For Christian leaders, our end goal is to please the one that commissioned us—Jesus Christ. Christ’s redemptive sacrifice is sometimes referred to as the great exchange. He sacrificed his life so that we might live eternally. However, we sometimes fail to realize that there is another part of the bargain—an exchange of wills. The perfect exchange therefore was Christ’s life for ours, and our will for his.
Ministry… for such an overused word in Christian nomenclature, it is also often the most misunderstood concept. To many people, the word ministry automatically translates to pastoral responsibility, public preaching, and this overwhelming feeling of religious responsibility. Maybe this is why most people would rather not be associated with the title. The mere mention of the word has a larger than life feeling. However, the truth is that every Christian is a minister.
Everything you do matters to God, and should be considered ministry. Yes, the relationships you cultivate matter to God and are extensions of your worship. Even the jobs you have should be considered part of that “true and proper worship” that Paul refers to in Romans 12. For far too long, we Christians have lived under the guise that there are sacred actions and secular actions. This has resulted in some believers overlooking the value that God finds in work and professional settings. For us, if we have truly given our lives to Christ, all of our actions should be Christ centered. All of our motives and decisions should emanate from our progressive union to God through Christ. Whether it is showing up to church faithfully, or working hard in your professional life, everything is to be done to the glory of God.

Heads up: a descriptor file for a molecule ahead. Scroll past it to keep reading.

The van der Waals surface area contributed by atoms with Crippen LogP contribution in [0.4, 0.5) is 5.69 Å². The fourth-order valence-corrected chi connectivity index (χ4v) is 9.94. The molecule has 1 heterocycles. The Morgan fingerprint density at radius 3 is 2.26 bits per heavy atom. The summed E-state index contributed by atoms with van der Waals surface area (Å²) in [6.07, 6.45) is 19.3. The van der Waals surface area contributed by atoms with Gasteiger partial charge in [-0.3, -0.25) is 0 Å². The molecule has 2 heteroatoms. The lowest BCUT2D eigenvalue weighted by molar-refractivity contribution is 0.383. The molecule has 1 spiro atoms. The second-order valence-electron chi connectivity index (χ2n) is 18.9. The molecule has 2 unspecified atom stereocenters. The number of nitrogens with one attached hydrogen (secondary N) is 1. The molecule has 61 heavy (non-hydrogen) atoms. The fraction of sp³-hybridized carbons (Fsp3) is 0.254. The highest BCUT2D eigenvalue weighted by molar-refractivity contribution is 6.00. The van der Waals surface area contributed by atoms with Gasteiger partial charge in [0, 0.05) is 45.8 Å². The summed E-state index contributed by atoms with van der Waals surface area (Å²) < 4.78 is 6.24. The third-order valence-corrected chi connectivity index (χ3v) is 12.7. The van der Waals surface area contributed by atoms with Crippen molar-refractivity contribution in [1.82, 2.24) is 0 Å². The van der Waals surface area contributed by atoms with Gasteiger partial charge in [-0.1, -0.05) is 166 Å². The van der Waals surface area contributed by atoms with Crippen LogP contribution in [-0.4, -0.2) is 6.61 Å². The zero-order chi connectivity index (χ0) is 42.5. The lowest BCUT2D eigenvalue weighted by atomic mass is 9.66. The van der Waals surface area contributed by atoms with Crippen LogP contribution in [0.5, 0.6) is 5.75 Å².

Through his own hardships and times of affliction, Paul experienced the most maturity and growth. Why? Because the apostle learned to trust in the sovereignty of God and view affliction through that lens. By putting his trust in God, Paul was able to understand that affliction is allowed by God to sharpen us and strengthen our leadership abilities. Think about it for a moment. When you are being persecuted you pray more, you hear God better, and you are more yielded to God than at any other point in your Christian walk. These qualities then lead to stronger acts of leadership. This only works if you remain committed to the process . . . if you endure hardship.
Paul’s young apprentice, Timothy, was privy to the suffering that the apostle experienced throughout his journey to destiny. He would accompany Paul on his visits to the early churches. It was Timothy who would visit Paul in prison, where he would see this great leader in his most vulnerable and weakest states. Amidst trials and difficulties, good times and bad, Timothy personally witnessed Paul’s commitment to his calling and purpose. These examples spoke clearly to Timothy, when Paul charged him to “keep his head in all situations.” Paul was preparing Timothy to withstand the pressures of life that would surely come, so that he might excel in providing clear and precise leadership to others.
It is high time we revisit how we think about leadership and reshape the narrative on how we describe it. Leadership is an essential aspect of any movement. It is quite irreplaceable when you really think about it. A lack of leadership could lead to disorder, stunt the growth of an organization, or cause movements to become stagnant.